Harry Marsh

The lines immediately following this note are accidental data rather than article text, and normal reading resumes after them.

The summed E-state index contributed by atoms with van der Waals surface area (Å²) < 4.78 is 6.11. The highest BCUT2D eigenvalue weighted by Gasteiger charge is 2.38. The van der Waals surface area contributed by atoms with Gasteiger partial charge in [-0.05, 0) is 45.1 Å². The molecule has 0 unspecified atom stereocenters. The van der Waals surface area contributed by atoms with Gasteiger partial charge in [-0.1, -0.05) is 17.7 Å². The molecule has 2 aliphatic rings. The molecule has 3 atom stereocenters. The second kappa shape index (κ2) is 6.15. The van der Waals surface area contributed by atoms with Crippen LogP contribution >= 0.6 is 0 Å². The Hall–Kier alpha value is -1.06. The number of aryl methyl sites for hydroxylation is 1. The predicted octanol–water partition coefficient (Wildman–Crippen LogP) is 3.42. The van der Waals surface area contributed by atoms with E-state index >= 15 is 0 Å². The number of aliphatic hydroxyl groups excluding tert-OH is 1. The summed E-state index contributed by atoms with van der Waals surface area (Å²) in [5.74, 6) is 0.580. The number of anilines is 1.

Henry H. Storch Award in Fuel Chemistry sponsored by Exxon Research & Engineering Co. HARRY MARSH, educator and researcher, has contributed substantially to the understanding of coal and carbon chemistry. Marsh is professor of carbon science, department of chemistry, University of Newcastle upon Tyne, U.K., and since 1967 has been director of the university's Northern Carbon Research Laboratories. According to an admiring colleague, "no one presently active in the field of coal chemistry better exemplifies the principles and skills of the late Henry H. Storch than does Harry Marsh." His research accomplishments can be categorized into three major areas, all relating to the formation and chacterization of cokes and carbons from coal and other organic materials: mechanisms of carbonization and graphitization of organic substances; characterization of resultant carbonaceous materials such as cokes, chars, and graphites; and gasification reactions of carbonaceous materials. In the area of carbonization, Marsh has been responsible for recognizing the role of mesophase (nematic crystals) in the conversion of coal to coke. A long series of papers, beginning in 1973, has elucidated the significance of the phenomenon of mesophase growth on the strength and reactivity of the product coke. His studies on the effects of hydrogen transfer reactions, oxidation of feedstock coals, and alkalies, have also added to the understanding of the carbonization reaction, and industrial coke making has benefited from his research. In the characterization of cokes and carbons, Marsh's studies on the measurement of surface area and porosity have resulted in significantly better probes than were previously possible. Early on, he advocated the use of carbon dioxide in conjunction with the Dubinin/ Radushkevich/Polyani isotherm to measure surface areas of carbons. In addition, his use of microscopy, both light and electron, to characterize coke structures stands as a major contribution. Regarding gasification reactions of carbonaceous materials, Marsh has contributed significantly to relating coke and carbon structures to their reactivity in carbon dioxide and oxygen. He has also clarified the catalytic role of both indigenous and added impurities in the gasification reactions. In 1945 Marsh graduated with a B.S. degree in chemistry from Kings College, University of Durham, U.K., which in 1963 became the University of Newcastle upon Tyne. He also received his Ph.D. there in 1948, and in 1972 the university awarded him a D.Sc. degree. The American Carbon Society awarded Marsh its George Skakel Memorial Award in 1985 for improving interactions between academia and industry. Recently, Marsh has been instrumental in creating a coal club in the U.K. to coordinate industrial needs with the research expertise of academic institutions.